NYS INSURANCE PRICE WARS
By Robert Goff, Senior Advisor, The Verden Group
One of the puzzling questions about the Health Insurance Exchanges (a key component of the Patient Protection and Affordable Care Act) is, “How can the same products have such variations in premium pricing?” Differentials of between $200 and $500 a month are noted for the same metallically labeled products. Why the difference? Answer: the insurance carrier.
The lowest prices have been associated with the newest entrants into the NY market, Heath Republic and OSCAR. The established payers, such as Empire and, in particular, United Healthcare, were priced at the high end.
Since all products are essentially the same in terms of benefits, the difference would be in the costs of the network that supports the payer’s product and the pricing philosophy of the company.
OSCAR and Health Republic are using the MagnaCare network (not known for better rates to physicians and other providers), while Empire uses a stripped down network, excluding at a minimum all academic medical centers and their associated physicians. United uses the Oxford Liberty Network making it the largest network supporting products on the exchange. Some of the physicians, like UPN members, have rates with a very positive differential from the street rates. These higher rates translate into a larger network and higher premium.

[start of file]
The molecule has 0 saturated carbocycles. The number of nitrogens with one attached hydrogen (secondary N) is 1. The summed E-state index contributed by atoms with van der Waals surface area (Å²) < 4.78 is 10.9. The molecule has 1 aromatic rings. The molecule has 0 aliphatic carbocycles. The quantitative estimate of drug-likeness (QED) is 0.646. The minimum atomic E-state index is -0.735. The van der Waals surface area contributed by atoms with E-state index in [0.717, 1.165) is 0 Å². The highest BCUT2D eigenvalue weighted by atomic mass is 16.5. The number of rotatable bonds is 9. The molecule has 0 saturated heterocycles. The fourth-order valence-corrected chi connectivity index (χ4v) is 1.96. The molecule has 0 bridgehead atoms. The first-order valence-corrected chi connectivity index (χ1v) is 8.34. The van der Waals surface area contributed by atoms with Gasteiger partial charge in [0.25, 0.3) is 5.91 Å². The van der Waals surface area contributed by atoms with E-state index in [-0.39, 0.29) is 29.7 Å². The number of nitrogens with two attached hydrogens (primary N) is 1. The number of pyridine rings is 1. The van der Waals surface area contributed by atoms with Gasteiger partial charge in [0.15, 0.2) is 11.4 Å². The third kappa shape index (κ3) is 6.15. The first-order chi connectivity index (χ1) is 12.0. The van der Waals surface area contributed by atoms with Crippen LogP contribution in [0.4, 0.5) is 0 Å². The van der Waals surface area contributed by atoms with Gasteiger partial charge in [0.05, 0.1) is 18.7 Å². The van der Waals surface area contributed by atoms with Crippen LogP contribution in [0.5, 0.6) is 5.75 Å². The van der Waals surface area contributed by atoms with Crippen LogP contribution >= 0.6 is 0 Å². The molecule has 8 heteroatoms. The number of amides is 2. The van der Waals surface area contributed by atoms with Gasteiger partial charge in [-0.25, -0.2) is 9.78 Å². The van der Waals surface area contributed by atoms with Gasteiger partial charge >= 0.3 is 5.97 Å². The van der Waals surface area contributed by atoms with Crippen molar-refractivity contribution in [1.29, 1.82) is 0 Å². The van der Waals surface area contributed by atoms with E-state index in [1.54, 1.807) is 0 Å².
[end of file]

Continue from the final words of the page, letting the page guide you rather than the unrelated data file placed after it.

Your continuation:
However, corporate strategy may also be at work in the pricing of exchange products. United, , concerned that they could attract adverse selection by their wider network, took a very conservative approach. OSCAR and Health Republic moved to a more aggressive approach, resulting in some accusations that they were offering unsustainable rates to buy their way into the market. Aetna stayed off the exchange, and thought they would escape adverse selection by doing so, but was found affordable by those not needing income subsidies to purchase health benefits, and attracted by the wide Aetna network.
Another element of the pricing strategy was to consider the federal “adjustment”, or the price for expected utilization and costs. As an enticement to participate, Payers who took the “risk” of being on the exchange have been promised economic bailout during the first 3 years. Some payers priced these plans expecting that they will get federal support for medical losses in this initial period, as well as a severity of illness adjustor, worth more than the premiums.
Severity of illness medical record requests can be expected to increase, as diagnosis coding — and its importance in payment to the payers — will play a more important roll. Right now, only Medicare for the Medicare Advantage Plans has a severity of illness adjustment factor.
How this plays out will be seen in the rate filing for 2015 and 2016, as payers price for growth, or for financial stability. In any case, as financial viability is squeezed, payers will squeeze providers.